I left Turin Bicycles and headed north through Evanston and Wilmette, zigzagging on city streets until I came to the beginning of the Green Bay Trail. This trail was once the right-of-way of the North Shore Electric Railroad. I saw occasional reminders such as concrete bases that once supported overhead electrification. I paused in Glencoe, the first of seventeen "checkpoints" that I had to document as part of the GIT Trail Blazer program, to take a few pictures around 6 PM. I wasn't sure exactly what constituted the Glencoe checkpoint, so I just took pictures of a few things along the trail in town.

Glencoe's rather graphic signs warned people to clean up after their dogs.

Veterans Memorial Park was one of the prettiest sights along the Green Bay Trail.

I continued north through Highland Park and onto the Robert McClory Path through Lake Forest. Next, I headed west on the North Shore Path parallel to IL 176. This was another rails-to-trails project using the defunct North Shore railroad's right-of-way. People started saying hello to me on this path, whereas on the Green Bay Trail everyone ignored me or passed in silence. I had a funny moment as I rode west into the sun--my own shadow spooked me in my rearview mirror!

The North Shore Bike Path had signs for the Grand Illinois Trail.

When the North Shore Path ended in Mundelein, I was on my own in choosing a route. The League of Illinois Bicyclists provided cue sheets for the route along the Illinois Prairie Path through the western suburbs of Chicago, but those for the northern alternate route of the GIT had not been developed. I picked up Hawley Road, a recommended route on the Chicagoland Bicycle Federation (CBF) map. It was great through Mundelein, very wide and bicycle-friendly. Then at IL 60 & IL 83, I got some bad news. Hawley was closed for construction, and the detour put me on busy IL 176 for a longer distance than I had intended. I pushed hard and tried to cover the distance as quickly as possible. It still seemed much further than it was. Finally, I left 176 on the edge of Wauconda at Fairfield Road, a nice road with a decent paved shoulder. I took that to Bonner Road, which was good, especially where there was a bicycle lane after crossing US 12. It dead-ended at Darrell Road where I went north to Burnett Road and west to River Road. This street had a fair amount of traffic, and I was disappointed to see the paved shoulder spoiled by " wake up" rumble strips. This route led me to Moraine Hills State Park, my second GIT checkpoint. By now it was 8 PM and getting dark, so I couldn't linger at the park. I leaned my bike up against the sign at the entrance, took a picture, and then continued northwest on River Road.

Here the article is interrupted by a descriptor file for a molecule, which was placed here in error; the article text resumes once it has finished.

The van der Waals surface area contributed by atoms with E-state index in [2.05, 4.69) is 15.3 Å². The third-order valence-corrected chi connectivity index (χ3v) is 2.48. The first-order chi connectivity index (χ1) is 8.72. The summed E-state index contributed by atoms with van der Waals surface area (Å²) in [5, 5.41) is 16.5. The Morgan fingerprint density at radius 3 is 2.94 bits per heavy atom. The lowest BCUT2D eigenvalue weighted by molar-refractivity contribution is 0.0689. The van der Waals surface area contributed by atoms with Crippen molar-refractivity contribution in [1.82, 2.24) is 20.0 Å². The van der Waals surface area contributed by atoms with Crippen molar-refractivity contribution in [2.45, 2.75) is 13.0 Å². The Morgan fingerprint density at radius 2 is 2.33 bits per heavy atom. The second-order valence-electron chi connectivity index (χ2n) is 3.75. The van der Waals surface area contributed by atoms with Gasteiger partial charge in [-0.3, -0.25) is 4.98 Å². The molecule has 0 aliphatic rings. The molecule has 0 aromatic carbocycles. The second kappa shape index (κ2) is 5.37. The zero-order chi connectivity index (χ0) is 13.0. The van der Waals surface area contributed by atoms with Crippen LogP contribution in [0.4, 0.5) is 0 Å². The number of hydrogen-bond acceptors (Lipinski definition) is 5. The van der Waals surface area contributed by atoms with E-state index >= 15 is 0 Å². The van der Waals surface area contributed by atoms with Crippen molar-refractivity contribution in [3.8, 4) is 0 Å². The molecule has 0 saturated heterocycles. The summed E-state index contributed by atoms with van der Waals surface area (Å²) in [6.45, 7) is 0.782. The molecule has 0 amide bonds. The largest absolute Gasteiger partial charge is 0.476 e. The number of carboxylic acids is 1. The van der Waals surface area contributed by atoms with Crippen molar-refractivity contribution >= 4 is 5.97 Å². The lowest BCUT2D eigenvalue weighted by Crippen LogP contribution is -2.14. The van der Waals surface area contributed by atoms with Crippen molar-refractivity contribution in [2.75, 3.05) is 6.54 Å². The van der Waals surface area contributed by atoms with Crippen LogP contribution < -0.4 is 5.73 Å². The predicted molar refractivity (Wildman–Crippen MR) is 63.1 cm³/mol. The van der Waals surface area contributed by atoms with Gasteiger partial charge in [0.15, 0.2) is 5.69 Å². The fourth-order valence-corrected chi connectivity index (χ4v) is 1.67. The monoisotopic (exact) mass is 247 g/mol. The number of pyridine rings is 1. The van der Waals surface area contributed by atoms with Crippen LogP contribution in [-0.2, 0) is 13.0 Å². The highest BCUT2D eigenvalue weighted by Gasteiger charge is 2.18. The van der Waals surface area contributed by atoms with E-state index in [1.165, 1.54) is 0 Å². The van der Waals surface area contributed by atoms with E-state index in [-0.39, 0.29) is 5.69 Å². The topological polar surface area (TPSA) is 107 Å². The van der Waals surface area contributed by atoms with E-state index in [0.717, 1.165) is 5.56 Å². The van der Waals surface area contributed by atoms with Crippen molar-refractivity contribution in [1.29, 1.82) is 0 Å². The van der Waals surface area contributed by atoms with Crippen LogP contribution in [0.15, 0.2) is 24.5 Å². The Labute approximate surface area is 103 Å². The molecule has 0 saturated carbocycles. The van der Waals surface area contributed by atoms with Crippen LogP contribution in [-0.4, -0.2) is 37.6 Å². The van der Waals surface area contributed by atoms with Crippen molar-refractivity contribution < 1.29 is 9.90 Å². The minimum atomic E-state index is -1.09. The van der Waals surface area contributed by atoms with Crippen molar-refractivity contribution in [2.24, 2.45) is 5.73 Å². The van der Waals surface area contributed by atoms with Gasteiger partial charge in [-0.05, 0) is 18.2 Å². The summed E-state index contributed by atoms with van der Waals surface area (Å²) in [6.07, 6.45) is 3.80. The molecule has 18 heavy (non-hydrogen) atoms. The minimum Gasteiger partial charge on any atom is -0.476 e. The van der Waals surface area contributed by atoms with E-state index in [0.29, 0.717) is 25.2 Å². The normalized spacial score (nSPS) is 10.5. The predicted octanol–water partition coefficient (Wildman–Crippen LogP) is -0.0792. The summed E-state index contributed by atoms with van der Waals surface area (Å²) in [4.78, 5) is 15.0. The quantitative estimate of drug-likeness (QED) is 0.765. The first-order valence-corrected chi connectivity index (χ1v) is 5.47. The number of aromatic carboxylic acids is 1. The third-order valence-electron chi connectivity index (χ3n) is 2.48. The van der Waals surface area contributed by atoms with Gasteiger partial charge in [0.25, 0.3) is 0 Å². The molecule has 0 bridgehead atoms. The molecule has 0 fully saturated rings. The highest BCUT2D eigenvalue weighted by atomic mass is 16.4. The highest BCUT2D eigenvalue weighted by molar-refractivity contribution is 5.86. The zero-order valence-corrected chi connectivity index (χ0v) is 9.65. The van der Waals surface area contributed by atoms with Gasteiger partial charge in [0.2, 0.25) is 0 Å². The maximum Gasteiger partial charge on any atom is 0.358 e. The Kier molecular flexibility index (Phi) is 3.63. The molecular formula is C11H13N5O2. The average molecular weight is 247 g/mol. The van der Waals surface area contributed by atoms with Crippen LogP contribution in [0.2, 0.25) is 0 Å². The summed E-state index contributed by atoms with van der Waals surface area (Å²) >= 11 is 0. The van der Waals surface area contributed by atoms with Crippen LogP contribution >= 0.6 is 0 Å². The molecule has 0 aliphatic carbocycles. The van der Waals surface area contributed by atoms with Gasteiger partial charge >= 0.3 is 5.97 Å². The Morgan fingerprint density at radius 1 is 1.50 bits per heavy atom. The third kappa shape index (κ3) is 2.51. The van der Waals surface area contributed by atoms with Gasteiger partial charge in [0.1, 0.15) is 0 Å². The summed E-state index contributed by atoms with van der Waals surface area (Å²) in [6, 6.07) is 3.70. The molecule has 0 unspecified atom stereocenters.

As daylight faded, I reached Moraine Hills State Park.

At Miller Road, I turned left and crossed over the Fox River on a fairly new bridge. Miller then curved and turned into Bull Valley Road. At IL 31, I turned south a short distance to the Ramada Inn-Tamara Conference Center. I leaned my bike against the wall outside, removed my handlebar bag (where I kept cash and credit cards) and walked inside. The desk clerk asked me if I was checking in. A couple guys hanging out in the lobby looked me over and one said, "Yeah, he needs a Jacuzzi... the works!" The clerk apologized because the check-in process was slow, but I told her that I was just happy to be off the road. She gave me no trouble at all about my bike, to my relief. Never having toured before, I wasn't sure how motel clerks would react, especially in a nicer place. I had already rehearsed all my arguments, but I never had to use them. In the room, I unloaded my bags (how convenient it was for the bike to carry them in for me!), ordered a pizza and took a shower. Life was good.

For the day, I rode approximately 50 miles in about four hours, averaging 12.8 mph. My data wasn't exact on this trip because I hadn't set my cyclometer to automatically start and stop. Although I usually stopped it when I took a break, sometimes I forgot to restart it when I got rolling again. Argh!